Comment


              • #8
                Re: Breaching out

                I don't understand what you mean by stacking as a movement, Ytman.

                A breach does *not* operate under the assumption that you outnumber your opponents (though, of course, it's sound policy). If you're referring to the method of entering in close order and then moving along the walls, the purpose is to get as many guns in play as quickly as possible so that you aren't defeated in detail as you go through the door. Spreading laterally to the direction of contact (IE, along the walls) is to ensure that you don't block friendly fire, don't give easy targets to enemies focused on the doorway, and to give the enemy a more difficult shot by forcing more horizontal movement into their aim if they want to acquire a new target.

                I'd argue all these objectives are exactly as valuable when pushing out of a building. Every moment that part of your squad is engaged while the other part is unable to assist drastically increases your odds of losing the fight, and any measure that can reduce attrition when moving through a potentially deadly doorway means that more of your squad will still be up by the time the entire squad has moved through.



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                • #9
                  Re: Breaching out

                  Seems like a good opportunity to use smoke to aid in exiting the building.
                  sigpic

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                  • #10
                    Re: Breaching out

                    [QUOTE=starstriker1;1880452]I don't understand what you mean by stacking as a movement, Ytman.[quote]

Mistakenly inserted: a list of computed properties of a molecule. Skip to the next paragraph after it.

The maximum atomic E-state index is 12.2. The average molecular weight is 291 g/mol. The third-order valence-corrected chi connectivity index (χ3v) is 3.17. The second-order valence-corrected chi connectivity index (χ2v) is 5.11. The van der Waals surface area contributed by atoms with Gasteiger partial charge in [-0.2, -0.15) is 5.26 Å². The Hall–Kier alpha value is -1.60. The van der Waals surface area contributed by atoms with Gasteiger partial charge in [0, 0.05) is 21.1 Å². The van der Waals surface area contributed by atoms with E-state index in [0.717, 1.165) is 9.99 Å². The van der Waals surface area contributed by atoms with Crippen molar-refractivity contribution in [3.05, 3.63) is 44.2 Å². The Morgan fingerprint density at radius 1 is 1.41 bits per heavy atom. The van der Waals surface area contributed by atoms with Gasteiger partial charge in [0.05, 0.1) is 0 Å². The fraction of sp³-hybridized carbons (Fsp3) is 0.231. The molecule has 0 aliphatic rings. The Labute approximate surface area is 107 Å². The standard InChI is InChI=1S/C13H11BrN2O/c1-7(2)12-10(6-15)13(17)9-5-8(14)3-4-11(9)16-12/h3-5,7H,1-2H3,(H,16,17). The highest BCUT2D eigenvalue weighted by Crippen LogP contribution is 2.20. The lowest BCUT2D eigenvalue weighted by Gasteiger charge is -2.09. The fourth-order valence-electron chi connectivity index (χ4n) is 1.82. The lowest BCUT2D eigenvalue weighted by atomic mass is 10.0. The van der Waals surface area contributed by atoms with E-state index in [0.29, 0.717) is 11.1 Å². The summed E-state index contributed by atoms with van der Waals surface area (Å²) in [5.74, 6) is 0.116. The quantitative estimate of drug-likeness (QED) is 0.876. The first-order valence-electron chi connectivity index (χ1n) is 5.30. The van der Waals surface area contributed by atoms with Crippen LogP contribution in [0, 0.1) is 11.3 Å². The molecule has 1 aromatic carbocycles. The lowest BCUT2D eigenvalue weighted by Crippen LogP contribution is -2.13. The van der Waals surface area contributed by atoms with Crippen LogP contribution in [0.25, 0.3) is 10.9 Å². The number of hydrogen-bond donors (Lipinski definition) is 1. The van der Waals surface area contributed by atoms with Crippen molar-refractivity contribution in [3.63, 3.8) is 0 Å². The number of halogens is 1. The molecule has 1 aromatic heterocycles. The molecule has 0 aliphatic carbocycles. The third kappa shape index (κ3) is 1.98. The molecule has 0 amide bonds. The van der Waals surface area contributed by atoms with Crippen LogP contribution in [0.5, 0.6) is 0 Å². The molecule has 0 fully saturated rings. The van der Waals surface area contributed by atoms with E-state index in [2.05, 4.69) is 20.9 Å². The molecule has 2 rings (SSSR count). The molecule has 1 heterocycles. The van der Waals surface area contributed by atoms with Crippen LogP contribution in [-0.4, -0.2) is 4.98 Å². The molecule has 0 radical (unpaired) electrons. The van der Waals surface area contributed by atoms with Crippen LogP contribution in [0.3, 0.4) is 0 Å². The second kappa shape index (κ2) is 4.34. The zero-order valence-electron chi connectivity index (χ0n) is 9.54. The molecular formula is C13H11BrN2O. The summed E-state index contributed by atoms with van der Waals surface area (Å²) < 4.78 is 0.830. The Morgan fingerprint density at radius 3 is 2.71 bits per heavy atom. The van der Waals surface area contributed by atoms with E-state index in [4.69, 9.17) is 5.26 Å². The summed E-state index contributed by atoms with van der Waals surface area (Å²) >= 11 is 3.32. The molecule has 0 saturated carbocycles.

I was fumbling for words. I meant that moving in the open in a tight cluster, whether this is in a line or column or chevron etc., isn't a directly beneficial method when potentially exposing the group to the cited force multipliers of enemy airpower, road-killers, tanks, and other enemy infantry who are potentially all around and perhaps in greater quantity.

                    This might be me over anticipating how 'tight' a stack is.

                    Originally posted by starstriker1 View Post
                    A breach does *not* operate under the assumption that you outnumber your opponents (though, of course, it's sound policy). If you're referring to the method of entering in close order and then moving along the walls, the purpose is to get as many guns in play as quickly as possible so that you aren't defeated in detail as you go through the door. Spreading laterally to the direction of contact (IE, along the walls) is to ensure that you don't block friendly fire, don't give easy targets to enemies focused on the doorway, and to give the enemy a more difficult shot by forcing more horizontal movement into their aim if they want to acquire a new target.